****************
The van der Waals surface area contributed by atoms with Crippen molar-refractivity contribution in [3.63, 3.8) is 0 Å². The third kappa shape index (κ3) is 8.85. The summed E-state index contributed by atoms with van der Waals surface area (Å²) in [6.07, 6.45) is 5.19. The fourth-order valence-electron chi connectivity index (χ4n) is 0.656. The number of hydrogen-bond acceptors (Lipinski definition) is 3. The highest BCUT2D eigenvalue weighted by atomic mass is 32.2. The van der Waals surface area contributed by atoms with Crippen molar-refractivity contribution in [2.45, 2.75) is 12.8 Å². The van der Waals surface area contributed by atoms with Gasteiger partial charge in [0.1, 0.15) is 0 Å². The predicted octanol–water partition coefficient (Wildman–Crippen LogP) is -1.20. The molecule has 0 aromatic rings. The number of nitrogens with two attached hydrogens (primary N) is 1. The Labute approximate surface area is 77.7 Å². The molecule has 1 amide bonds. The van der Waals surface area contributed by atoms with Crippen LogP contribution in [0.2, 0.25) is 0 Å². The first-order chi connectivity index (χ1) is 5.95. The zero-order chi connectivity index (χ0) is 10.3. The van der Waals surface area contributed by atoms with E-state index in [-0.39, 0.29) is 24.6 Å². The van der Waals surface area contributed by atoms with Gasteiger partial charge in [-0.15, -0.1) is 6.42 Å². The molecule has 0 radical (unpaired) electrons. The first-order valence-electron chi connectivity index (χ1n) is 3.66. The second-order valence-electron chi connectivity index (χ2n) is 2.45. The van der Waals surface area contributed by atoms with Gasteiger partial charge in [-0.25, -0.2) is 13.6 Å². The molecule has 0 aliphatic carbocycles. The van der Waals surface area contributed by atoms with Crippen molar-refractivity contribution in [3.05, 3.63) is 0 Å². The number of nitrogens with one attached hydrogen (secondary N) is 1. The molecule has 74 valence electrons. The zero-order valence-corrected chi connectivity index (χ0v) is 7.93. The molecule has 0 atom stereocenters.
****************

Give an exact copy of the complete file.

The van der Waals surface area contributed by atoms with Crippen molar-refractivity contribution in [3.63, 3.8) is 0 Å². The third kappa shape index (κ3) is 8.85. The summed E-state index contributed by atoms with van der Waals surface area (Å²) in [6.07, 6.45) is 5.19. The fourth-order valence-electron chi connectivity index (χ4n) is 0.656. The number of hydrogen-bond acceptors (Lipinski definition) is 3. The highest BCUT2D eigenvalue weighted by atomic mass is 32.2. The van der Waals surface area contributed by atoms with Crippen molar-refractivity contribution in [2.45, 2.75) is 12.8 Å². The van der Waals surface area contributed by atoms with Gasteiger partial charge in [0.1, 0.15) is 0 Å². The predicted octanol–water partition coefficient (Wildman–Crippen LogP) is -1.20. The molecule has 0 aromatic rings. The number of nitrogens with two attached hydrogens (primary N) is 1. The Labute approximate surface area is 77.7 Å². The molecule has 1 amide bonds. The van der Waals surface area contributed by atoms with Crippen LogP contribution in [0.2, 0.25) is 0 Å². The first-order chi connectivity index (χ1) is 5.95. The zero-order chi connectivity index (χ0) is 10.3. The van der Waals surface area contributed by atoms with E-state index in [-0.39, 0.29) is 24.6 Å². The van der Waals surface area contributed by atoms with Gasteiger partial charge in [-0.15, -0.1) is 6.42 Å². The molecule has 0 radical (unpaired) electrons. The first-order valence-electron chi connectivity index (χ1n) is 3.66. The second-order valence-electron chi connectivity index (χ2n) is 2.45. The van der Waals surface area contributed by atoms with Gasteiger partial charge in [-0.25, -0.2) is 13.6 Å². The molecule has 0 aliphatic carbocycles. The van der Waals surface area contributed by atoms with Crippen molar-refractivity contribution in [3.05, 3.63) is 0 Å². The number of nitrogens with one attached hydrogen (secondary N) is 1. The molecule has 74 valence electrons. The zero-order valence-corrected chi connectivity index (χ0v) is 7.93. The molecule has 0 atom stereocenters.